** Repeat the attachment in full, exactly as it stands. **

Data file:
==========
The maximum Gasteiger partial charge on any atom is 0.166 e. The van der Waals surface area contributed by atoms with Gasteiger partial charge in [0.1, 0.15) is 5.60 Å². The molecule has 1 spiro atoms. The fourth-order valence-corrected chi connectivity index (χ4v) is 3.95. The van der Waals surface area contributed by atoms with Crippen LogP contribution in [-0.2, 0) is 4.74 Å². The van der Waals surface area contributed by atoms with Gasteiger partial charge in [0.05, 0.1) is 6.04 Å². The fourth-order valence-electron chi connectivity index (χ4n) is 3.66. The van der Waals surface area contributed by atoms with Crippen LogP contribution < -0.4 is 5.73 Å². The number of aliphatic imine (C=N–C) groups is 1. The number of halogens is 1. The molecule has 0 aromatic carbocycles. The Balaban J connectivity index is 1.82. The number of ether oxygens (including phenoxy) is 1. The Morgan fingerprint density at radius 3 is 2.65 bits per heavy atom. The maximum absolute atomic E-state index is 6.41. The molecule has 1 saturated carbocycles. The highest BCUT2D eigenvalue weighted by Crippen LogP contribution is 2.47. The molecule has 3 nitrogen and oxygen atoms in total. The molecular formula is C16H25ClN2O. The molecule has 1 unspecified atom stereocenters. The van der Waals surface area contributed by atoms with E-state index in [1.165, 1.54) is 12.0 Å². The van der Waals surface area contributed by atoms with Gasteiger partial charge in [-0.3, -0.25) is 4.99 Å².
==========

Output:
The maximum Gasteiger partial charge on any atom is 0.166 e. The van der Waals surface area contributed by atoms with Gasteiger partial charge in [0.1, 0.15) is 5.60 Å². The molecule has 1 spiro atoms. The fourth-order valence-corrected chi connectivity index (χ4v) is 3.95. The van der Waals surface area contributed by atoms with Crippen LogP contribution in [-0.2, 0) is 4.74 Å². The van der Waals surface area contributed by atoms with Gasteiger partial charge in [0.05, 0.1) is 6.04 Å². The fourth-order valence-electron chi connectivity index (χ4n) is 3.66. The van der Waals surface area contributed by atoms with Crippen LogP contribution < -0.4 is 5.73 Å². The number of aliphatic imine (C=N–C) groups is 1. The number of halogens is 1. The molecule has 0 aromatic carbocycles. The Balaban J connectivity index is 1.82. The number of ether oxygens (including phenoxy) is 1. The Morgan fingerprint density at radius 3 is 2.65 bits per heavy atom. The maximum absolute atomic E-state index is 6.41. The molecule has 1 saturated carbocycles. The highest BCUT2D eigenvalue weighted by Crippen LogP contribution is 2.47. The molecule has 3 nitrogen and oxygen atoms in total. The molecular formula is C16H25ClN2O. The molecule has 1 unspecified atom stereocenters. The van der Waals surface area contributed by atoms with E-state index in [1.165, 1.54) is 12.0 Å². The van der Waals surface area contributed by atoms with Gasteiger partial charge in [-0.3, -0.25) is 4.99 Å².